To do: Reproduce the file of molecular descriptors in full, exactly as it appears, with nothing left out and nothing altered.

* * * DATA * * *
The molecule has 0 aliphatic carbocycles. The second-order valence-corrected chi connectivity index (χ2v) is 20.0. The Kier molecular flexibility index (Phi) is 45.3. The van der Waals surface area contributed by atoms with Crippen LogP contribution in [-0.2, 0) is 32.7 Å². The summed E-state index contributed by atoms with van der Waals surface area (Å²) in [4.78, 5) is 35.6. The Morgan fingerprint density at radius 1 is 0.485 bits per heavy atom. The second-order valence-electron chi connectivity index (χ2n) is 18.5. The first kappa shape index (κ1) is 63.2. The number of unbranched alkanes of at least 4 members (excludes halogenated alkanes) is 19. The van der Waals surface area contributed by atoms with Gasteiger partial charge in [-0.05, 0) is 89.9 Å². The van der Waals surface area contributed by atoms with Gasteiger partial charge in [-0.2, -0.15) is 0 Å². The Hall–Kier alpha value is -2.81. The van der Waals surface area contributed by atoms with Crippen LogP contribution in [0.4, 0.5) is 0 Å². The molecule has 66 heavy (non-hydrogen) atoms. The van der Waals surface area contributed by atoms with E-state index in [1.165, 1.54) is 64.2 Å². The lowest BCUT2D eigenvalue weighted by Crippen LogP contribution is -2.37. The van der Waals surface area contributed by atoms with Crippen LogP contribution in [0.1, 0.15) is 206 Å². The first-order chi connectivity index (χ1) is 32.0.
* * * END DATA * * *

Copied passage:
The molecule has 0 aliphatic carbocycles. The second-order valence-corrected chi connectivity index (χ2v) is 20.0. The Kier molecular flexibility index (Phi) is 45.3. The van der Waals surface area contributed by atoms with Crippen LogP contribution in [-0.2, 0) is 32.7 Å². The summed E-state index contributed by atoms with van der Waals surface area (Å²) in [4.78, 5) is 35.6. The Morgan fingerprint density at radius 1 is 0.485 bits per heavy atom. The second-order valence-electron chi connectivity index (χ2n) is 18.5. The first kappa shape index (κ1) is 63.2. The number of unbranched alkanes of at least 4 members (excludes halogenated alkanes) is 19. The van der Waals surface area contributed by atoms with Gasteiger partial charge in [-0.05, 0) is 89.9 Å². The van der Waals surface area contributed by atoms with Gasteiger partial charge in [-0.2, -0.15) is 0 Å². The Hall–Kier alpha value is -2.81. The van der Waals surface area contributed by atoms with Crippen LogP contribution in [0.4, 0.5) is 0 Å². The molecule has 66 heavy (non-hydrogen) atoms. The van der Waals surface area contributed by atoms with E-state index in [1.165, 1.54) is 64.2 Å². The lowest BCUT2D eigenvalue weighted by Crippen LogP contribution is -2.37. The van der Waals surface area contributed by atoms with Crippen LogP contribution in [0.1, 0.15) is 206 Å². The first-order chi connectivity index (χ1) is 32.0.